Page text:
The whole incident reminded me of another son and his father. We meet them in a story told by Jesus (Luke 15: 11-24) This young son (quite a bit older than mine) rebelled. He was bored with life; he’d had enough of the laws, the chores, the responsibility of doing for others. He was a “man” now, ready to do it his way. So he cashed out his inheritance; that meant he made a complete break from his family and his home; there was no longer any attachment or legal standing to his family; he had legally and literally severed the family tie.

Whether or not you’ve ever felt that way with your earthly father, have you ever felt like that with God? The reality is most of us have run from God – or wanted to. There have been moments when we wanted to throw off our religious upbringing, or rebel and run away from God to build our own lives, to get out from underneath the rules and regulations of what we perceived as a tyrannical, freedom limiting God. We want no strings attached to our lives. We want to do what we want, when we want, where we want, how we want. We don’t want anybody else calling the shots. We desire the power to make all our choices for ourselves.

Not convinced you match up to this young son? Think about it. Our inheritance is all the resources of life – our intellect, emotion, will, and the gifts and resources of the Spirit of God. They are all ours to use as we desire! God only asks that we remember the source. But what have we done with our gifts? Too often we have stuffed our lives full of what we can touch, taste, save, and sell. We, too, have taken the Father’s capital – our energy and ambition, our highly developed reason, our technological skills, our ability to be inspired by great things and ideas, our abundant giftedness from the Spirit – and have gone to the far country, without the Father; we have failed to take Him into account. So let’s admit it – we all have a little far country to which we’ve run. Whether we rejected our faith, broke or abused our relationships, blew our priorities, or messed up our involvements, anytime we placed our desires first we traveled to our far country.

But notice what happened. The family tie pulled at the young son’s heart. It pulled him towards home. He remembered the real source of his life, and who he really was. His life came from his father. He would always belong to his father. To think he could cut himself off from his father is like thinking we can hold our breath and be independent of oxygen. Sooner or later, we return to the source of life. As Augustine said, “Our hearts are restless until they find their rest in God.”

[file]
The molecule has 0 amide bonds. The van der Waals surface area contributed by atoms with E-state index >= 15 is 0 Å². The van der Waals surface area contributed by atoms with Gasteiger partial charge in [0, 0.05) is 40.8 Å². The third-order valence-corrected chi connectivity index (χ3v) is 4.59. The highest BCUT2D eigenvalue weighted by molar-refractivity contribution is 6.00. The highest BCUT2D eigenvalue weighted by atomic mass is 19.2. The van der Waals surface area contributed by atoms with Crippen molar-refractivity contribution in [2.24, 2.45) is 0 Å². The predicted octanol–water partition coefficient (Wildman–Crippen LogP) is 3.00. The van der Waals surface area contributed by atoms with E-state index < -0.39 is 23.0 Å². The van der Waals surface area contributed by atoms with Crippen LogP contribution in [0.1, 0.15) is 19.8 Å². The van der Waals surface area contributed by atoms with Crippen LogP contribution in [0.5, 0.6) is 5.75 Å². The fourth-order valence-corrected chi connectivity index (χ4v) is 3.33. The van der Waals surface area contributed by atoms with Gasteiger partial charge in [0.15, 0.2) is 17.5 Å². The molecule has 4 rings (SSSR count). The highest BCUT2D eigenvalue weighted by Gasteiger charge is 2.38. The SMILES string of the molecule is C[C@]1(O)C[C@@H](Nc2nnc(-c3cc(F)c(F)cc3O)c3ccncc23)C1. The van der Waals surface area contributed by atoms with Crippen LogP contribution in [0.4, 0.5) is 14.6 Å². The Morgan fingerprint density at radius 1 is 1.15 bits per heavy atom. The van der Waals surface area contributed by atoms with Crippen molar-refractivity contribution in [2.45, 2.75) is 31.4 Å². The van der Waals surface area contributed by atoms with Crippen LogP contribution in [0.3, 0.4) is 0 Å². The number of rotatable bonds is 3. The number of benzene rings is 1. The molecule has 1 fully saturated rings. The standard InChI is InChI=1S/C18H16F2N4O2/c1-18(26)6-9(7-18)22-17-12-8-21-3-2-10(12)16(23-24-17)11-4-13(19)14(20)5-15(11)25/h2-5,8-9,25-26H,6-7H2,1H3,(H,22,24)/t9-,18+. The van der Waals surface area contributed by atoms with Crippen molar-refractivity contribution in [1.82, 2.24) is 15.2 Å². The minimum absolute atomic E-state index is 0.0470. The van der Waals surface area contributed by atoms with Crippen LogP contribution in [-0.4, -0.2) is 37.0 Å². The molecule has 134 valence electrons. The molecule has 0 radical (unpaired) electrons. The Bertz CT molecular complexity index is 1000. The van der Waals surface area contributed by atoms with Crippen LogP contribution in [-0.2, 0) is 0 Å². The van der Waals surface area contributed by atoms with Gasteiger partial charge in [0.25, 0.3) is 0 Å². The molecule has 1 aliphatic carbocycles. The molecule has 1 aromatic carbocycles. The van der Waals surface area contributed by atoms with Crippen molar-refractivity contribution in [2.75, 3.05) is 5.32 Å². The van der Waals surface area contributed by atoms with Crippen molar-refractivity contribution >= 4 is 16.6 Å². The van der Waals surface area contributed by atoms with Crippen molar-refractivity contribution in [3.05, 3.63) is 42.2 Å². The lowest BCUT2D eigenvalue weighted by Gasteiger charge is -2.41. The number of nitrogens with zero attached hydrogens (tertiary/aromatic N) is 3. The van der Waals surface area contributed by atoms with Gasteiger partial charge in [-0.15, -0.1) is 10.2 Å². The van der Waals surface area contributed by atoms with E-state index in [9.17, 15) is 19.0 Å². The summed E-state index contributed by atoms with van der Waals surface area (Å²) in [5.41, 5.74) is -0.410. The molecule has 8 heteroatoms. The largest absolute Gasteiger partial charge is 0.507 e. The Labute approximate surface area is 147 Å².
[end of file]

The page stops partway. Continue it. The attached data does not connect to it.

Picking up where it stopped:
So the son headed for home. Remember that he no longer had any claim to the family – he had completely severed the tie. So he was ready to repent and ask to be the lowest of the slaves. Here’s the rest of the story.

“But while he was still a long way off, his father saw him and was filled with compassion for him; he ran to his son, threw his arms around him and kissed him.                                                              “The son said to him, ‘Father, I have sinned against heaven and against you. I am no longer worthy to be called your son.’            “But the father said to his servants, ‘Quick! Bring the best robe and put it on him. Put a ring on his finger and sandals on his feet. Bring the fattened calf and kill it. Let’s have a feast and celebrate. For this son of mine was dead and is alive again; he was lost and is found.’ So they began to celebrate.”

The father, of course, is a picture of our Heavenly Father. Jesus wants us to know that never once are we out of our Father’s mind and heart. Never once do we come home to an empty house or a cold heart. Not only is the welcome mat always out but our heavenly Father throws a party of celebration and reinstates us as His children.

How can we be sure? We see the Father in Jesus. “He who has seen me has seen the Father.” Jesus’ story illuminates the faithfulness of God’s love, a faithfulness and love seen in Jesus dying on a cross.  Because of Jesus we can be certain that we are always welcome at home. God loves us for who we are, not what we do or where we go. And being His children our Father is always ready to run and embrace us, to kiss us, to love us some more. It doesn’t get much better than that!

So the next time you think you’ve had enough, remember: “Softly and tenderly Jesus is calling, calling for you and for me…’ Come home, come home, ye who are weary, come home.”